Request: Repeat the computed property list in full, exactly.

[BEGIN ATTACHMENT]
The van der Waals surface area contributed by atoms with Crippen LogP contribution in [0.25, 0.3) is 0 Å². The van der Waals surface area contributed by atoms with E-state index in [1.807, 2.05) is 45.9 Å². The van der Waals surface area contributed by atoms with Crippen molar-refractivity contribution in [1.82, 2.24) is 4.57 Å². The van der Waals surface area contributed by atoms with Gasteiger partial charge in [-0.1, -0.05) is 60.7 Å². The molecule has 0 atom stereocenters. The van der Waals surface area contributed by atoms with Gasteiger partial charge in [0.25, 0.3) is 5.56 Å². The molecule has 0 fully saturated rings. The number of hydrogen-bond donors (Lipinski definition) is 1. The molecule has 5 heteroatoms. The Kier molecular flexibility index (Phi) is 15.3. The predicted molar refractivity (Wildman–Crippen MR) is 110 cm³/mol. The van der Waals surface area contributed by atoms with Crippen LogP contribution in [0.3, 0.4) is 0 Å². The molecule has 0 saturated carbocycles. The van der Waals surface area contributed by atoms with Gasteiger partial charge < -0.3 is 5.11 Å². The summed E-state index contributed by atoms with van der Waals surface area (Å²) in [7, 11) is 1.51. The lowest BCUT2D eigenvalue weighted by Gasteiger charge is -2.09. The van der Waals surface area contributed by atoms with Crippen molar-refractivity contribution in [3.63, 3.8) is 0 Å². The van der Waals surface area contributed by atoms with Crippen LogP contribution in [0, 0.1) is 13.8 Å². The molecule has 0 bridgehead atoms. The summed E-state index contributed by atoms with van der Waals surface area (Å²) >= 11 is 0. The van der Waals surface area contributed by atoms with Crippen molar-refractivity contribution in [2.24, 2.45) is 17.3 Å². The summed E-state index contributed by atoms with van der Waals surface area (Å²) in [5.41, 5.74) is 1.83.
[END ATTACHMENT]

The van der Waals surface area contributed by atoms with Crippen LogP contribution in [0.25, 0.3) is 0 Å². The van der Waals surface area contributed by atoms with E-state index in [1.807, 2.05) is 45.9 Å². The van der Waals surface area contributed by atoms with Crippen molar-refractivity contribution in [1.82, 2.24) is 4.57 Å². The van der Waals surface area contributed by atoms with Gasteiger partial charge in [-0.1, -0.05) is 60.7 Å². The molecule has 0 atom stereocenters. The van der Waals surface area contributed by atoms with Gasteiger partial charge in [0.25, 0.3) is 5.56 Å². The molecule has 0 fully saturated rings. The number of hydrogen-bond donors (Lipinski definition) is 1. The molecule has 5 heteroatoms. The Kier molecular flexibility index (Phi) is 15.3. The predicted molar refractivity (Wildman–Crippen MR) is 110 cm³/mol. The van der Waals surface area contributed by atoms with Crippen LogP contribution in [0.3, 0.4) is 0 Å². The molecule has 0 saturated carbocycles. The van der Waals surface area contributed by atoms with Gasteiger partial charge < -0.3 is 5.11 Å². The summed E-state index contributed by atoms with van der Waals surface area (Å²) in [7, 11) is 1.51. The lowest BCUT2D eigenvalue weighted by Gasteiger charge is -2.09. The van der Waals surface area contributed by atoms with Crippen molar-refractivity contribution in [3.63, 3.8) is 0 Å². The van der Waals surface area contributed by atoms with Crippen LogP contribution in [0, 0.1) is 13.8 Å². The molecule has 0 bridgehead atoms. The summed E-state index contributed by atoms with van der Waals surface area (Å²) >= 11 is 0. The van der Waals surface area contributed by atoms with Crippen molar-refractivity contribution in [2.24, 2.45) is 17.3 Å². The summed E-state index contributed by atoms with van der Waals surface area (Å²) in [5.41, 5.74) is 1.83.